Nearly one year to the day after the legalization of same-sex marriage in the United States, one of its first and foremost lawyer architects has signed on to work for the world’s largest law firm.
Evan Wolfson will advise on diversity initiatives at Dentons, sit on the firm’s U.S. diversity and inclusion committee, and work for clients on human rights and public policy issues as a senior counsel, the firm announced Thursday.
Wolfson founded and was president of Freedom to Marry, a Washington-based advocacy organization that was among the most influential in crafting a litigation strategy to seek same-sex marriage as a constitutional right. Wolfson was also one of the first lawyers to dedicate his work to same-sex marriage. He wrote his 1983 Harvard Law School thesis on the subject, framing the legal argument for gay marriage as a human rights issue. In the 1990s, he was on the team that litigated the Hawaii case that won marriage rights for the first time for same-sex couples in the United States.
“As I embark on a new life chapter, harnessing the power and sharing the lessons from our Freedom to Marry campaign to advance human rights on other fronts and in other countries, I am excited about the opportunity to draw on and contribute to Dentons’ unparalleled global reach and deep bench of talent,” Wolfson said in a statement provided by the firm. “Dentons’ commitment to inclusion, diversity, and serving good causes makes a good fit with the other projects I am taking on here in the U.S. and globally.”
The U.S. Supreme Court legalized same-sex marriage nationally on June 26 last year, after years of cases at the state level and in federal courts that broadened freedoms for same-sex couples. The Obergefell v. Hodges Supreme Court decision effectively ended the need for Wolfson’s Freedom to Marry organization, and he shuttered the group early this year. Wolfson has also been involved in same-sex marriage efforts in Canada, Argentina, the United Kingdom, France, New Zealand, Ireland and other countries, Dentons said.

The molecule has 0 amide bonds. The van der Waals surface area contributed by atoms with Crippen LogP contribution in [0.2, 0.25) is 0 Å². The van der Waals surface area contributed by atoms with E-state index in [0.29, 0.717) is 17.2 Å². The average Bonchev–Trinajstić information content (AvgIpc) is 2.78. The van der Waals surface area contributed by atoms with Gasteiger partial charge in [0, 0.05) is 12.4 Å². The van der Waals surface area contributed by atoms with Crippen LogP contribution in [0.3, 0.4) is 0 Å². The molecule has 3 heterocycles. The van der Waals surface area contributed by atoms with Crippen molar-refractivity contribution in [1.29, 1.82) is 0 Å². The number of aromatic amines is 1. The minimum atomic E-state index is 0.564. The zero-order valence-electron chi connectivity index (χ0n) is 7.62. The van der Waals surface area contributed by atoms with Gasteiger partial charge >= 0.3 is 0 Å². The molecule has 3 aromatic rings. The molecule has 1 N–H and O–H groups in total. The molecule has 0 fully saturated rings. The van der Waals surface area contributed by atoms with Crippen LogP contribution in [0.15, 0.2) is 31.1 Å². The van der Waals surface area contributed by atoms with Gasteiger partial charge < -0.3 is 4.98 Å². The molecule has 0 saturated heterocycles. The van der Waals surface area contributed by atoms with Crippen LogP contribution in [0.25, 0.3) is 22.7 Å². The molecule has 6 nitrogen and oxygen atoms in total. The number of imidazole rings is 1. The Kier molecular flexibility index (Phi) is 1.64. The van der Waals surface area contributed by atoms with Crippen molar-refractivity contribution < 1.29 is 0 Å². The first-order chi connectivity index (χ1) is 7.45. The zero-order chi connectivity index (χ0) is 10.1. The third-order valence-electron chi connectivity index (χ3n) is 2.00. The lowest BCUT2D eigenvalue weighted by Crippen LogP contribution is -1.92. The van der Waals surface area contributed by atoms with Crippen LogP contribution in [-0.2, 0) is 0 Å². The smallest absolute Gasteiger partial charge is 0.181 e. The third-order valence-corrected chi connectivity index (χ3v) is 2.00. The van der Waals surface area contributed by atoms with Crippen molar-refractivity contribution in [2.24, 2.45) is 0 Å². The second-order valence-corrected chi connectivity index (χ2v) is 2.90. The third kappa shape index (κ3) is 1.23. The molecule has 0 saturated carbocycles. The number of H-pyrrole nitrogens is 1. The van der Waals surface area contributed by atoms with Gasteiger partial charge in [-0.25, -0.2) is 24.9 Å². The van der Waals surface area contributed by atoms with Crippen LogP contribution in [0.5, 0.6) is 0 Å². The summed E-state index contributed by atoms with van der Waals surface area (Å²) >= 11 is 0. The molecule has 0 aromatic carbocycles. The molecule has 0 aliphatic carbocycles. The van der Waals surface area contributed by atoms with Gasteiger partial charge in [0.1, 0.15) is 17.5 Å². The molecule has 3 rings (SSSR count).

“A legend in the LGBT community, [Wolfson's] insights will be important for client teams across the firm,” Mike McNamara, the firm’s U.S. managing partner, said in the statement. “Evan’s passion and lifelong vision for equality, which has infused his legal career, will enrich our strong commitment to building a diverse team of lawyers and professionals who accurately reflect the clients we represent on a daily basis.”
“If you’re a well-trained lawyer who has been an advocate in complex cases, you can direct those skills and experiences in a variety of contexts,” said Debo Adegbile, who similarly moved from a position focused on social justice to private practice. He had worked for the NAACP Legal Defense and Educational Fund, was a nominee to head the Department of Justice’s Civil Rights Division and is now at Wilmer Cutler Pickering Hale and Dorr in New York. “There are a lot of areas of practice that overlap with areas of social justice and advocacy.”
The firm’s clients likely supported the advocacy position Wolfson took as well, Adegbile said. Many law firms are currently looking at how they can increase diversity within the firms, after clients demanded they do so.
Dentons has made other big-name hires from the political world. It brought on former Democratic National Committee chairman, presidential candidate and Vermont Gov. Howard Dean when it acquired his predecessor firm McKenna Long & Aldridge last year. And Newt Gingrich, former speaker of the House of Representatives and Republican presidential candidate, signed up with the firm as a senior adviser about a year ago. Gingrich was one of the early Republicans to break with the party in support of same-sex marriage.
Historically, law firms have struggled to increase diversity of many types among their lawyers and partnerships. A survey of about 160 major law firms last year found the average number of LGBT attorneys at about 3 percent, according to a 2015 survey published by ALM Legal Intelligence. Dentons did not take part in that survey, or respond to a request Thursday for statistics on its LGBT attorney diversity.
Dentons counts more than 7,800 lawyers globally.